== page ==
Saturday, December 31, 2011

Fyodor Dostoevsky by Peter Leithart

Fyodor Dostoevsky by Peter LeithartDostoevsky's Vision for Russian and the World

Without a coherent framework, a reader of several of Dostoevsky’s works is easily confused. Dostoevsky’s deepest passions appear different, even contradictory in various of his works. Some are more explicitly “Christian” or “Orthodox” than others. Some present general grievances about the condition of Russian peasants. Others portray a very specific solution for bringing out their freedom. Some characterizations are little more than a Slavophilic portrait of an oppressed populace. Others are highly developed Christ-figures. Although Dostoevsky was a literary genius from the publication of his first work, his thought progressed throughout his life. Thus, being able to connect Dostoevsky’s works to specific events in his life and in Russian history aids his readers in understanding what he is all about.

In addition to being somewhat of a moving target, Dostoevsky’s most developed thought was complex, and some of its subtle nuances or even broad features are easily missed by even the most astute reader. Dostoevsky experienced many life-changing events. He was prone to various obsessions and besetting sins. Biographies that attempt to detail his many experiences, shifts in thought, and the resulting phases in his writing tend to become long, cumbersome and, frankly, boring. The average reader who appreciates his literary prowess and whose heart resonates with many of his particular passions is, thus, left with few places to turn for an accurate yet stimulating, complete yet concise, well-written biographical framework. Peter Leithart’s brief narrative biography of Fyodor Dostoevsky fulfills these needs.

Leithart frames this brief biography as a fictionalized conversation that an elderly Dostoevsky has with his literary acquaintance, Apollon Maikov. The conversation is a one-sided dialogue in which Dostoevsky reminisces about his life. As such, Leithart puts into Dostoevsky’s mouth Dostoevsky’s own interpretation of his life and works at a time that he is in the full maturity of his thought. Leithart weaves together one by one the most significant events, philosophies, and people that formed the man who created The Brothers Karamazov, the highest pinnacle of his thought and the apex of his literary ability. During the course of the conversation, Leithart flashes back to detail the specifics of these formative influences. The reader sits and listens at Dostoevsky’s own fireside, shivers with him in his Siberian prison, weeps with him over the bodies of his dead children, trembles with him as he throws the dice, and agonizes with him over the deplorable condition of the hearts of his fellow Russians.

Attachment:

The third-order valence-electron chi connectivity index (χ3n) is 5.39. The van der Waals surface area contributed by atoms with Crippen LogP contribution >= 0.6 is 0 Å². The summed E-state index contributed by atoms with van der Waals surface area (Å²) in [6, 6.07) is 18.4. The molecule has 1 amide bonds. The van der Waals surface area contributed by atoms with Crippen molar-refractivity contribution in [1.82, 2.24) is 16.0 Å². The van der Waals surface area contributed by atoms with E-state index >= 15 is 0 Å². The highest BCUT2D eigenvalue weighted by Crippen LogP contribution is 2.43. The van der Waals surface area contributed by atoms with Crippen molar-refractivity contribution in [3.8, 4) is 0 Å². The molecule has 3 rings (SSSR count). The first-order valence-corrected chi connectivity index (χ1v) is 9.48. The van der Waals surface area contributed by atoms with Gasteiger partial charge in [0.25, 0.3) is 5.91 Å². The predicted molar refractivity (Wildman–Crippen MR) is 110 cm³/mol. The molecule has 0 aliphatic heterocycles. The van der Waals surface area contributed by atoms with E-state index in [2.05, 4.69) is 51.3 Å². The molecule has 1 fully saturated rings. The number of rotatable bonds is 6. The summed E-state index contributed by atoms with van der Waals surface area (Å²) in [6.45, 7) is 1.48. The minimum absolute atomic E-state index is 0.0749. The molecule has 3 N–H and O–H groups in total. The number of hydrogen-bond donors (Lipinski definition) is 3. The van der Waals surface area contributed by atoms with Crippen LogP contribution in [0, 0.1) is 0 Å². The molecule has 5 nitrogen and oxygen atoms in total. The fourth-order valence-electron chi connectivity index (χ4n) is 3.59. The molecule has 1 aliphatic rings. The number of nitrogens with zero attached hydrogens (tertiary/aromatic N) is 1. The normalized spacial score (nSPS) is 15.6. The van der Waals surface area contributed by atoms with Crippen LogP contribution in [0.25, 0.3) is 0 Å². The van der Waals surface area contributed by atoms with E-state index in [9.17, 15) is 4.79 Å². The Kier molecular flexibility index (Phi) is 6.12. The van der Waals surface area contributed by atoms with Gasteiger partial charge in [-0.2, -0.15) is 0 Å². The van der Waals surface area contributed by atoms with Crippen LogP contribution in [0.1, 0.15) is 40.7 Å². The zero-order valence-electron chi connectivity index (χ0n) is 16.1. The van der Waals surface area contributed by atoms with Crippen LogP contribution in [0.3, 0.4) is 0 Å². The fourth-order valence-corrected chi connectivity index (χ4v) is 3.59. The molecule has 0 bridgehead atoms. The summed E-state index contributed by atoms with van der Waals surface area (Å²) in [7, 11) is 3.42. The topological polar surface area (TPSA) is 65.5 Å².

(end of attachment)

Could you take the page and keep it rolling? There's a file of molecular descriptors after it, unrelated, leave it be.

The end result of Leithart’s work is a very readable, accessible, and enjoyable portrait of a highly complex and awe-inspiring literary giant. Little additional work is required of a reader of Dostoevsky to place one of his writings into a specific phase of his life. And for the reader who wants to dig deeper, copious endnotes provide a way. Like all biographies, this historical “fiction” subjectively interprets Dostoevsky’s ideas, plants verbose ideas in his mind, and places a vernacular on his lips that may be somewhat foreign to him. Yet, Leithart was overwhelmingly successful in his project of introducing Dostoevsky to the reading public and elucidating the writings of a foreign author who to many appears highly intimidating. The final chapter is Leithart at his best as he portrays Dostoevsky as “The Prophet” giving a speech about his literary hero Alexander Pushkin in which he articulates his vision for Russia and for the world. Few readers will close this book unmoved.

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